Bitcoin To the Moon or Lost in Space? Moon Mission in Peril
Satoshi, we have a problem!
The mission to fly a physical Bitcoin to Earth’s actual moon has hit something of a setback in the form of a “failure within the propulsion system” — spaceman talk for a fuel leak.
The craft carrying the Bitcoin, Peregrine 1, launched from NASA’s Kennedy Space Centre in Florida early on Monday morning, but problems appeared just hours after takeoff.
Recent updates from Astrobotic, the company behind the launch, have since made it clear that the physical Bitcoin will not be touching the lunar surface.
Given the propellant leak, there is, unfortunately, no chance of a soft landing on the Moon.
Bitcoin To The Moon!
The mission to get a Bitcoin to the moon was a partnership between the crypto exchange BitMEX, robotics company Astrobotic Technology, Bitcoin Magazine and the decentralised creative co-operative Oxcart Assembly. The mission also formed part of NASA’s Commercial Lunar Payload Services program in which the space agency works with commercial partners to launch missions to the moon.
Aboard Peregrine 1 was a 43-gram physical coin engraved with a private key that could be used to unlock one Bitcoin (currently valued at USD $46,130/ AUD $68,590).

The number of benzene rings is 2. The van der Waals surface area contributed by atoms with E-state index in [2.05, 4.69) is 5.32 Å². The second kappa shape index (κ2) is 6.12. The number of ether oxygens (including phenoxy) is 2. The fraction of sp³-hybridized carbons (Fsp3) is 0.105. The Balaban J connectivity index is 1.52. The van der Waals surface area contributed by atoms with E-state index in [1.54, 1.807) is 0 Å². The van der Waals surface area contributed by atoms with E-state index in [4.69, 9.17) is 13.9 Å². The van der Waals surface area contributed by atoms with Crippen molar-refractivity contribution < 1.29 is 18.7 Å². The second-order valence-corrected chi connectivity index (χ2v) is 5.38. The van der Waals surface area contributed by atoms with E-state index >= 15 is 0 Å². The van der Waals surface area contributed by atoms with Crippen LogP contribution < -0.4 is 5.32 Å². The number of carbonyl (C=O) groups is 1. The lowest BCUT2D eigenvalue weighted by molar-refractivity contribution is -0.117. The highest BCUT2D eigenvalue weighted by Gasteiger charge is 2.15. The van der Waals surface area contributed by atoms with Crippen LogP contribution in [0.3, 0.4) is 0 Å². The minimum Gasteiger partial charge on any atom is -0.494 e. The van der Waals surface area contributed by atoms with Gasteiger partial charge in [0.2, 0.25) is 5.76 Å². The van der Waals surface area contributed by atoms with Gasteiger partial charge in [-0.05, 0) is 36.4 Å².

The craft also contained 19 other payloads, including scientific experiments such as NASA’s Neutron Spectrometer System (NSS), which are now rendered useless following the propulsion system malfunction.
NASA paid Astrobotic USD $79.5 million (AUD $118.2 million) to launch its five scientific payloads, worth an estimated USD $108 million (AUD $160 million) to the lunar surface.
What Went Wrong? Wen Moon?
In a series of X posts following launch, Astrobotic made it clear that the propulsion system problem has rendered a safe landing on the lunar surface impossible. This means for Peregrine 1 the answer to that old crypto staple ‘wen moon?’, is sadly now a definitive ‘never’.
Astrobotic explained that their current working theory is that a faulty valve was responsible for the fuel leak which eventually led to a rupture of Peregrine 1’s fuel tank. Astrobotic also said that further investigations, including a full analysis report, will be conducted after the mission is complete using all available data downloaded from the craft’s systems.
Mission Still Symbolically Powerful, Says BitMEX
BitMEX, the crypto exchange involved in this mission, had planned a trading competition to run until Peregrine 1’s touchdown on the lunar surface, which was scheduled for February 23 — for now the competition is continuing despite the failure of the mission.
Speaking to Blockworks about the mission’s failure BitMEX said they had no plans to attempt to retrieve the physical Bitcoin, and maintained the failed mission was still powerful symbolically:
Bitcoin to the Moon mission serves as a powerful reminder that crypto is not only here to stay for future generations, but more significantly, highlights the remarkable progress in terms of technological advancement.